|If you've never considered growing artichokes in your northern garden, why not try some this year? Just remember that they need lots of room ( 9 square feet for each plant) and plan on a long row, if you want to have enough for a meal or two.|
As the year comes to an end, and the seed catalogs begin to arrive in stacks, the summer vegetable garden can seem months away ( oh, right - it IS months away!), but there are some plants which need to be started in early January, which may help you overcome your winter blues. Sure, the Winter Solstice just occurred a week ago, but nature doesn't rest, and some plants need time to grow - pansies ( viola species and hybrids), geraniums ( the hybrid pelargoniums we all know as 'florist geraniums' need to be sown under lights by the New Year if one wants flowers in spring), and artichokes. Yes, artichokes. They can be grown here in the north, but prepare yourself, it will take some work, and now is the time to begin. Here is how I grew my globe artichokes last summer from seeds that I sowed the first week of January.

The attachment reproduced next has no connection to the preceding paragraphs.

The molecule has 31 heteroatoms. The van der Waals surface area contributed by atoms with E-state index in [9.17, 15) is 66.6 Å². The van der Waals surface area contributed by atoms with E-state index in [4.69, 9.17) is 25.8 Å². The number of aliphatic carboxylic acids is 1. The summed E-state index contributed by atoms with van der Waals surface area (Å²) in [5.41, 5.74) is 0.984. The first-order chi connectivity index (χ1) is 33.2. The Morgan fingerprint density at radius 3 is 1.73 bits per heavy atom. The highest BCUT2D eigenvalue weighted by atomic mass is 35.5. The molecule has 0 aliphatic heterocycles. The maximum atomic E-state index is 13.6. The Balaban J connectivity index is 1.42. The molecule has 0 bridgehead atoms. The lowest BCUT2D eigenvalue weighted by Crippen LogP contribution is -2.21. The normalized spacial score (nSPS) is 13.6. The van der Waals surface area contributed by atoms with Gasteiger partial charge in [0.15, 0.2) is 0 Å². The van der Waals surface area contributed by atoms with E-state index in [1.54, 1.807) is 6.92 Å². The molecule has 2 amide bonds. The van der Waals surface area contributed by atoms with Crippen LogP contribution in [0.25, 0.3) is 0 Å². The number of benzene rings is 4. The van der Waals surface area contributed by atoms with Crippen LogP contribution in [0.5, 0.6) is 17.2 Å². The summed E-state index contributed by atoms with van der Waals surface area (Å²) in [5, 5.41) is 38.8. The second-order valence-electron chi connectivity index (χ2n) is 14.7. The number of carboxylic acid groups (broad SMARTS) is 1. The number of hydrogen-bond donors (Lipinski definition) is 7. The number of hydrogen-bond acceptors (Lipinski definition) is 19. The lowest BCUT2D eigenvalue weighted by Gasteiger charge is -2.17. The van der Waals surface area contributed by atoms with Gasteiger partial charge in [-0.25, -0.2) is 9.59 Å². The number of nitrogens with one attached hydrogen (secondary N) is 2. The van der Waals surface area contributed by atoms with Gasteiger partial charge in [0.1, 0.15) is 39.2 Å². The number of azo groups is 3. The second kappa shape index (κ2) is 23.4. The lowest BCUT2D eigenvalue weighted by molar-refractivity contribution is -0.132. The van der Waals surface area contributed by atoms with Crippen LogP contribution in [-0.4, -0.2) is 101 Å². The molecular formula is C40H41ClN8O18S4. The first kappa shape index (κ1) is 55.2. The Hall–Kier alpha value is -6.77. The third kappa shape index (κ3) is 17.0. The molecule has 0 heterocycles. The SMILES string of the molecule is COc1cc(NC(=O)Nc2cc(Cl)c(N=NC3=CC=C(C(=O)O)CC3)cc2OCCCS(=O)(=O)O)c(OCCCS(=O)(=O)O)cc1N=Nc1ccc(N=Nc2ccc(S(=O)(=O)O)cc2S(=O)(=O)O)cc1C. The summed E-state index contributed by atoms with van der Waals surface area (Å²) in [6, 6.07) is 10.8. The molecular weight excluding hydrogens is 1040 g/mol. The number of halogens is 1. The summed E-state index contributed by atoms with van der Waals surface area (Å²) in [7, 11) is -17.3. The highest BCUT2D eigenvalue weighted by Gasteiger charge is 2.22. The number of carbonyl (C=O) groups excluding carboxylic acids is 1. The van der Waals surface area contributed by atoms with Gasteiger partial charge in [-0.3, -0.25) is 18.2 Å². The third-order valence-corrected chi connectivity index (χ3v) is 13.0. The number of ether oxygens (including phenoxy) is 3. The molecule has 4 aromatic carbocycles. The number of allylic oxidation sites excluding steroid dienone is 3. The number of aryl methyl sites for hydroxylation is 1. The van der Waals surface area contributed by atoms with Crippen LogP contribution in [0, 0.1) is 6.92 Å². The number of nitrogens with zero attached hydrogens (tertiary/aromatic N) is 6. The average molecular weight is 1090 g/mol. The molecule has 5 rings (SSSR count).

|Artichokes have deep roots, so I use Root Trainers, a folding device not unlike a book, which allows one to raise tap-rooted plants and deep-rooted plants like Sweet Peas and artichokes and transplant them with little root disturbance.|
|By April, the seedlings are ready for 6 inch pots.|
|Some plants were saved for the parterre, as the foliage is ornamental and completed the very Provencial-look I was going for with rosemary, lavender and lemons in front of the greenhouse.|
|Side buds will also form, and can be used as 'baby artichokes'. but I rarely bother with these. The stems on home-grown artichokes are tender too, so plan on picking longer stems to steam. Just peel, to remove the strings, and steam.|
|Full Size artichokes from a New England garden from artichokes plants grown as an annual.|